Next iPad to be thicker, and next iPhone all metal?
A new slew of rumors from iLounge suggest Apple's next iPad will be thicker to implement new backlighting technology, and that the next iPhone is swapping glass for metal.
Would Apple eschew its thinner-is-better ethos in the name of new hardware features? That's what might happen with the next iPad, if a report in iLounge is to be believed.
Citing "our most reliable source," the Apple news and reviews site said today that the third-generation iPad could be thicker than the existing model, but not by much. That's to incorporate the dual-light bar backlighting system that's needed to brighten up a higher-resolution display. Accessory makers may be able to breathe a sigh of relief though, with iLounge claiming it will be a 0.7mm difference.
Another noteworthy claim in the report is that there could be some very serious changes coming to the next iPhone, which the site says is set to arrive next summer. Once again, iLounge resurrects the notion that Apple is making the screen bigger, and moving to a 4-inch display. The move was iPhone 4S last month, given the popularity of the size among rival device makers.with any serious redesign in the run up to the unveiling of the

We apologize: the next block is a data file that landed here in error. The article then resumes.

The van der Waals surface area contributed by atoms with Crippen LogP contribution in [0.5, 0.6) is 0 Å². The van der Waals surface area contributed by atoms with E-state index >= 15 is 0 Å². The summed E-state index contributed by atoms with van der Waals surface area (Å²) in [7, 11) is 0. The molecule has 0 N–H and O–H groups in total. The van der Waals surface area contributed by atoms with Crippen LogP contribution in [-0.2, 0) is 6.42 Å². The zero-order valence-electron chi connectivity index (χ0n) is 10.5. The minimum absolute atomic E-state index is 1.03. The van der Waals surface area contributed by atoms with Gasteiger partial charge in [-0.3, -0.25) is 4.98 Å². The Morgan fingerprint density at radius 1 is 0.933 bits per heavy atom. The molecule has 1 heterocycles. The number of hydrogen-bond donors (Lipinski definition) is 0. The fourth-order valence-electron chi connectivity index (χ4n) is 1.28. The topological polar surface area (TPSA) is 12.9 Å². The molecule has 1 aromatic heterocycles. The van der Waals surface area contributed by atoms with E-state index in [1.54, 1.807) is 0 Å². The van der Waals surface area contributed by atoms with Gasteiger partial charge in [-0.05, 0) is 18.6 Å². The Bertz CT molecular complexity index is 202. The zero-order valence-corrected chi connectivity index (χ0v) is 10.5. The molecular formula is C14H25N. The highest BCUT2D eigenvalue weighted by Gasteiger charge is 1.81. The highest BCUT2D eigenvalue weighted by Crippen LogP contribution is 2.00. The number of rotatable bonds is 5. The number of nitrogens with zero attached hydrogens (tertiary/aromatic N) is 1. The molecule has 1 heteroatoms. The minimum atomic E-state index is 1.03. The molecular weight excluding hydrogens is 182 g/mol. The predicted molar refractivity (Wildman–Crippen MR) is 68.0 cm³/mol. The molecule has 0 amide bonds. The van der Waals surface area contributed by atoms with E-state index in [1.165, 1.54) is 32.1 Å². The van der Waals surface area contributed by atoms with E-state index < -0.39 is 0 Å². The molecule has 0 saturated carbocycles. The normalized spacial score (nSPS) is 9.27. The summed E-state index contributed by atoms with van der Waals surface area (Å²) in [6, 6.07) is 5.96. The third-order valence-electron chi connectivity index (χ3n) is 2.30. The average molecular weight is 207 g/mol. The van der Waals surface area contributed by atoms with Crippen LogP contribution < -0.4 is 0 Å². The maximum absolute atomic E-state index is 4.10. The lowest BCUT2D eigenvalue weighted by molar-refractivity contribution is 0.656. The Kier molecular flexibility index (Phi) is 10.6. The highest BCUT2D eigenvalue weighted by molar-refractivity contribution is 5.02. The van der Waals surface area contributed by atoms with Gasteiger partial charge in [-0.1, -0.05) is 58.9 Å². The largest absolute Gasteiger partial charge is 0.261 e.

Besides the screen, iLounge's source offers that Apple is making a move to a metal body for the phone. That too was another popular rumor mill item in the run up to the iPhone 4S. Apple has used metal in the casing of all its iPhones thus far, going from using it around the edge of the screen as a bezel, to an external antenna band that makes up the side of the iPhone 4 and 4S. But during the company's unveiling of the 4S last month, Apple made a point to note that it was still using glass.
Last but not least, iLounge throws in that we can expect an overhaul of Apple's MacBook Pro line next year. The site is scant on offering up any features, except to say that we should "think thinner."have circulated for months now that Apple's Pro notebook line is jumping generations in 2012. The last big shift in that line was in 2008, in the move to unibody construction.